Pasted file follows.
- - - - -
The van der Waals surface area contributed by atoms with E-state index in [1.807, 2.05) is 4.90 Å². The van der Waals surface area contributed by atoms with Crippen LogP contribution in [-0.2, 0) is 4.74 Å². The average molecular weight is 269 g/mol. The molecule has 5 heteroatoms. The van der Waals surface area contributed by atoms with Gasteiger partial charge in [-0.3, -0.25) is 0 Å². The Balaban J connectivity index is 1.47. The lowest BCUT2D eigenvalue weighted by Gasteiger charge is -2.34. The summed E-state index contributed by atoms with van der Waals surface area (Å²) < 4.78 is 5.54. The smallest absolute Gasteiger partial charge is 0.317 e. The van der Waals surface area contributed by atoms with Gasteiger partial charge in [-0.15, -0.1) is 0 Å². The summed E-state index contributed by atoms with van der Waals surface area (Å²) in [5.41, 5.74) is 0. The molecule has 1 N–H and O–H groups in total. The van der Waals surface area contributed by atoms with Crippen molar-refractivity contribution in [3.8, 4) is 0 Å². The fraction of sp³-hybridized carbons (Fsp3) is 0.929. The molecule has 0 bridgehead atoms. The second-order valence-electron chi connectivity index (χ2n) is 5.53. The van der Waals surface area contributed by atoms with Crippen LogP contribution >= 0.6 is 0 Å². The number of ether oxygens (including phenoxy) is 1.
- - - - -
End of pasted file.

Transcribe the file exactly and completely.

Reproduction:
The van der Waals surface area contributed by atoms with E-state index in [1.807, 2.05) is 4.90 Å². The van der Waals surface area contributed by atoms with Crippen LogP contribution in [-0.2, 0) is 4.74 Å². The average molecular weight is 269 g/mol. The molecule has 5 heteroatoms. The van der Waals surface area contributed by atoms with Gasteiger partial charge in [-0.3, -0.25) is 0 Å². The Balaban J connectivity index is 1.47. The lowest BCUT2D eigenvalue weighted by Gasteiger charge is -2.34. The summed E-state index contributed by atoms with van der Waals surface area (Å²) < 4.78 is 5.54. The smallest absolute Gasteiger partial charge is 0.317 e. The van der Waals surface area contributed by atoms with Gasteiger partial charge in [-0.15, -0.1) is 0 Å². The summed E-state index contributed by atoms with van der Waals surface area (Å²) in [5.41, 5.74) is 0. The molecule has 1 N–H and O–H groups in total. The van der Waals surface area contributed by atoms with Crippen molar-refractivity contribution in [3.8, 4) is 0 Å². The fraction of sp³-hybridized carbons (Fsp3) is 0.929. The molecule has 0 bridgehead atoms. The second-order valence-electron chi connectivity index (χ2n) is 5.53. The van der Waals surface area contributed by atoms with Crippen LogP contribution >= 0.6 is 0 Å². The number of ether oxygens (including phenoxy) is 1.